A short drive along the coast from the Mont Saint-Michel, a family tradition is being firmly renewed with the rise of young Breton Hugo Roellinger to the privileged rank of two Michelin stars. His father, Olivier, was one of France’s most respected chefs, but sensationally relinquished his three stars back in 2008. Hugo forsook a career as a naval officer to follow in his father’s footsteps, taking over the family restaurant three years ago. Continuing the Roellinger tradition of a cuisine inspired by exotic spices from across the globe, Hugo prepares surprising recipes like local langoustines served raw with Sansho pepper, rhubarb and elderberry. Le Buot, Saint-Méloir-des-Ondes, +33 2 9989 2525, www.maisons-de-bricourt.com
5. Chateau de Vault de Lugny
In the heart of rural Burgundy, this grand castle has long been a luxurious bolthole, and now its discrete restaurant has come on to Michelin’s radar. A star has been awarded to a young couple of chefs from the island of Mauritius. Karina Laval handles desserts and patisseries, while Franco Bowanee guides the main kitchen. In the summer, diners sit out in the château’s splendid grounds, and many ingredients come from the chef’s own garden, especially highlighted in his five-course vegetarian tasting menu served at the venue. 11 Rue du Château, Vault-de-Lugny, tel:+33 386340786, www.lugny.fr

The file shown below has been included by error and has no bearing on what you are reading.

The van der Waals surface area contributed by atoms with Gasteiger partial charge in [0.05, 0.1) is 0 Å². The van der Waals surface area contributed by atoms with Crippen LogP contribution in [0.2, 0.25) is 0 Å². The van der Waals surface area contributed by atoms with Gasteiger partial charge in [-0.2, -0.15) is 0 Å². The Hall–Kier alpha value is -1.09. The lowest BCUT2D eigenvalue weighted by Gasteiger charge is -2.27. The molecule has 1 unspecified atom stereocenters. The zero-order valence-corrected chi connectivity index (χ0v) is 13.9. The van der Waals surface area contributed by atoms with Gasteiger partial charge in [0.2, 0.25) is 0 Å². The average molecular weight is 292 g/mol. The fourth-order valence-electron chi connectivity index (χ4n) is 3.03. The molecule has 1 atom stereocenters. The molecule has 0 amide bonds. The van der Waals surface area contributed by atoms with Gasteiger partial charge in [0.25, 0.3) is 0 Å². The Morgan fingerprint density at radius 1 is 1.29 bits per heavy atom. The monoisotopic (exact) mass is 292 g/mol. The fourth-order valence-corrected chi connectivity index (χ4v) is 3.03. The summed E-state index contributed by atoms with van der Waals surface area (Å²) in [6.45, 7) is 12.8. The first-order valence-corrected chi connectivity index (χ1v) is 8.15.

6. Le Mirazur
France’s Riviera has not boasted a prestigious three-star Michelin address for some time, but now the Côte d’Azur is firmly back on the gastronomic map, with Michelin awarding its highest distinction to 42-year-old Argentine chef Mauro Colagreco. Despite holding third place on the World’s 50 Best Restaurants list, it was clear at the awards that this was the ultimate consecration for an emotional Colagreco. On the Mediterranean waterfront of Menton, better known as the birthplace of Jean Cocteau and the colourful annual Lemon Festival, the chef blends his cosmopolitan heritage with seasonal local products, in dishes such as scampi carpaccio with crunchy apple and zesty lemon vinaigrette. 30 Avenue Aristide Briand, Menton, +33 4 9241 8686, www.mirazur.fr
7. Le Clos Des Sens